Jerebko, Datome centerpieces of their national teams in Eurobasket 13
Jonas Jerebko and Gigi Datome will be competing for precious minutes a little more than a month from now as Pistons teammates. Minutes will be plentiful for them next week when they carry their underdog teams into Eurobasket competition.
Joe Dumars and Pistons assistant general manager George David will leave for Slovenia on Monday to watch the two Pistons play five games apiece over six days in the qualifying round of the 24-team Eurobasket 2013 tournament. Four groups of six teams each will play across the country with the top three teams in each group advancing to the second round.
Jerebko’s Sweden and Datome’s Italy are joined in Group D by Russia, Turkey, Greece and Finland. Finland is the longest shot of the bunch and Sweden is traditionally undermanned, though Jerebko and Charlotte’s Jeff Taylor give the Swedes two NBA players and a fighting chance. Jerebko helped Sweden qualify with his performance last summer.
Italy would be among the favorites to advance but two of its four NBA players – Danilo Gallinari and Andrea Bargnani – are out with injury or illness. That leaves Datome and San Antonio’s Mario Belinelli as the mainstays against traditional European powers Russia, Greece and Turkey.
The happenstance placement of Sweden and Italy in the same group makes for an efficient trip for Dumars and David, who won’t have to hopscotch across the country’s four tournament sites but set up camp in Koper and see all nine games, including the Sept. 9 group-play finale when Sweden and Italy square off – with the possibility that Jerebko and Datome could go head to head. Both teams open play on Wednesday when Sweden meets Greece and Italy takes on Russia.
“The goal of this is, one, we get a chance to see our guys play, but two is to support them,” David said. “We definitely want to spend some time with them, to watch them play multiple games over there and to show our support.”
David’s trips to Europe to scout both players helped make them Pistons. In fact, during the 2008-09 season David traveled to Italy to scout both Jerebko, then playing for Biella in northern Italy, and incoming Piston Brandon Jennings and wound up seeing Datome, too. Jennings, who bypassed college after leaving Oak Hill Academy in favor of a pro season abroad, was a teammate of Datome’s in Rome.
David estimates he’s seen Datome in person at least 10 times since then, but he and Dumars will be watching him with piqued interest this time around.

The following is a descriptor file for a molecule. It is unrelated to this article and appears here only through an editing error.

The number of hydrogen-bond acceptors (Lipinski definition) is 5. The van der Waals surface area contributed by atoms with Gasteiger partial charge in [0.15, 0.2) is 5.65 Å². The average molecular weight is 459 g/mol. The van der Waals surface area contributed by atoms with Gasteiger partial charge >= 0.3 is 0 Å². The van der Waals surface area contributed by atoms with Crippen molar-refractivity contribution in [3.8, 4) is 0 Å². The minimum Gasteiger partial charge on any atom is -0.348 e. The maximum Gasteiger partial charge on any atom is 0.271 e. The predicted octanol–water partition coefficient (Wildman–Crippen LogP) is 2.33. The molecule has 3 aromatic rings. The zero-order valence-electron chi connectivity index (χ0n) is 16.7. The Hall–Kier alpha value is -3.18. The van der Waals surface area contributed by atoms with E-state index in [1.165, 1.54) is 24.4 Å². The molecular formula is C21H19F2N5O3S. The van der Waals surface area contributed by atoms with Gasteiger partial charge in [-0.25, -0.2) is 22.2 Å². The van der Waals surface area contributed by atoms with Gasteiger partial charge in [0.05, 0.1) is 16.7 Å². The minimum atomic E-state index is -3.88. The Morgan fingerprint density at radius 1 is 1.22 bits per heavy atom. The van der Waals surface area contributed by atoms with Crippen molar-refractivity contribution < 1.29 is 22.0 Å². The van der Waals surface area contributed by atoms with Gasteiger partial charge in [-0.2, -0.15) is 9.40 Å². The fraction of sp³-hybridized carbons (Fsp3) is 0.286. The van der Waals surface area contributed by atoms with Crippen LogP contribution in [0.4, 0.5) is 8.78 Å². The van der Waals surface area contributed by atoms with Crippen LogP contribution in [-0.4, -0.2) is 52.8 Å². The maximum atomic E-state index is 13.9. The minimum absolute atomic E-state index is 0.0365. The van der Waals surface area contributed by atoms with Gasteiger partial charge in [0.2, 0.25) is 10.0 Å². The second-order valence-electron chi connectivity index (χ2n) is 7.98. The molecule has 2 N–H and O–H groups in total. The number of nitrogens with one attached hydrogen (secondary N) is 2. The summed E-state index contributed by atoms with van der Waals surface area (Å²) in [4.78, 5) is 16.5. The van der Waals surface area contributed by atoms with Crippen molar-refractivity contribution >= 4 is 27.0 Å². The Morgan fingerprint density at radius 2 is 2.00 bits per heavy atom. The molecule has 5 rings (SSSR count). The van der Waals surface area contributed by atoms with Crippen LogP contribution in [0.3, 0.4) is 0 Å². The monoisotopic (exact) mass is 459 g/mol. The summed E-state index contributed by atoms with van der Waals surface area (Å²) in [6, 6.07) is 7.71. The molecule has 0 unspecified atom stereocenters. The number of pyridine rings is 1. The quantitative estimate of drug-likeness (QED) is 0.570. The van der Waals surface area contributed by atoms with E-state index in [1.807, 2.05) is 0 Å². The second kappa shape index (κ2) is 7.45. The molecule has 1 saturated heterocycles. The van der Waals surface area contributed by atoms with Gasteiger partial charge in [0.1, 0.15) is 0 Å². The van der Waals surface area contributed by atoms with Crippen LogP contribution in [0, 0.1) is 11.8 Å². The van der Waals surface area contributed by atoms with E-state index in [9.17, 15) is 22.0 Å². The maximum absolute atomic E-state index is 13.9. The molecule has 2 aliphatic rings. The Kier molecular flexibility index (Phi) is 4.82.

“There is some value in seeing Jonas in a little bit of a different position with his team than he is with us,” David said. “He is one of the two NBA players on his roster and they’re counting on him to help lead them. It’s a different role for Jonas and that’s valuable for us. Obviously, not having seen Datome play as much as Jonas, there’s some different value in getting the opportunity to see him play. But for both guys, especially at an event like this, just being there to support them and letting them know we’re there to support them is just as important as us watching them play.”
Datome’s calling card is his perimeter shot, but David saw enough in the rest of his game to become convinced he was ready not just to fill out an NBA roster but to be able contribute.
“I would say the two things that really stand out with Luigi are, obviously, his shooting, but I think he’s a better finisher at the basket than he gets credit for,” David said. “He’s just as athletic as the play needs him to be when he finishes at the rim and he’s pretty good in the open floor at getting to the basket quickly and finishing above the rim. He’s got very big hands and one of the reasons he finishes plays so well above the rim is he can change his shot easier than guys who have smaller hands. And I also think he’s a competitive defender.”
When David was scouting Jennings and Jerebko nearly five years ago, Datome was a 20-year-old who’d been identified as a potential breakout player but struggled to earn any playing time. It wasn’t until the past two seasons – and this year, especially – when he emerged as a legitimate ready-to-play NBA prospect.
“His stats around January, February were kind of just off the charts,” David said. “That’s what started to grab people’s attention. Statistically, I think he was shooting 50 percent from the international 3-point line – longer than the college three – and I think he had only missed four free throws for the season as of January. When I saw him play and practice in April, I believe the second element that really turned people on to him was how much he impacted their winning. They were a team he basically took to the finals in one of the better leagues in Europe.”
Both Datome and Jerebko will be required to perform similar heroics in order to carry their national teams out of a strong Eurobasket group before they leave for the United States and join forces as Pistons teammates.